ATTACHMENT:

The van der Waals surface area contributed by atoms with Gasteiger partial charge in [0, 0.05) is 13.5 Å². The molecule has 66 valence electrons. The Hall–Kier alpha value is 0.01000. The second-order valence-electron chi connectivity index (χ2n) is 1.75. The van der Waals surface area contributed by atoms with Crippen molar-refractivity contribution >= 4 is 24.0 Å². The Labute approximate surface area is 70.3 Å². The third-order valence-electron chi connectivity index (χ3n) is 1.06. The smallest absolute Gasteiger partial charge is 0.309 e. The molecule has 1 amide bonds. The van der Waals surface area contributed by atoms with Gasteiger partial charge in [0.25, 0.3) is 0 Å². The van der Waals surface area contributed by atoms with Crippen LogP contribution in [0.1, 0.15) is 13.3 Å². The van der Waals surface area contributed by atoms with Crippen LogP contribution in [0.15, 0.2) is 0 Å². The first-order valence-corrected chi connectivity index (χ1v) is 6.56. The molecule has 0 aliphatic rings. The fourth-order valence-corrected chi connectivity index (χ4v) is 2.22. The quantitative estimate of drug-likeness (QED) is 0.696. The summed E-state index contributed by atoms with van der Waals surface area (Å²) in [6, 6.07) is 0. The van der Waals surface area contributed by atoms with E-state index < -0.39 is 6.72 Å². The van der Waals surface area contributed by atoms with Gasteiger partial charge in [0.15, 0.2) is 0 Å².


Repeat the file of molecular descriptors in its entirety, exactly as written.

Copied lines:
The van der Waals surface area contributed by atoms with Gasteiger partial charge in [0, 0.05) is 13.5 Å². The molecule has 66 valence electrons. The Hall–Kier alpha value is 0.01000. The second-order valence-electron chi connectivity index (χ2n) is 1.75. The van der Waals surface area contributed by atoms with Crippen molar-refractivity contribution >= 4 is 24.0 Å². The Labute approximate surface area is 70.3 Å². The third-order valence-electron chi connectivity index (χ3n) is 1.06. The smallest absolute Gasteiger partial charge is 0.309 e. The molecule has 1 amide bonds. The van der Waals surface area contributed by atoms with Gasteiger partial charge in [0.25, 0.3) is 0 Å². The van der Waals surface area contributed by atoms with Crippen LogP contribution in [0.1, 0.15) is 13.3 Å². The van der Waals surface area contributed by atoms with Crippen LogP contribution in [0.15, 0.2) is 0 Å². The first-order valence-corrected chi connectivity index (χ1v) is 6.56. The molecule has 0 aliphatic rings. The fourth-order valence-corrected chi connectivity index (χ4v) is 2.22. The quantitative estimate of drug-likeness (QED) is 0.696. The summed E-state index contributed by atoms with van der Waals surface area (Å²) in [6, 6.07) is 0. The van der Waals surface area contributed by atoms with E-state index < -0.39 is 6.72 Å². The van der Waals surface area contributed by atoms with Gasteiger partial charge in [0.15, 0.2) is 0 Å².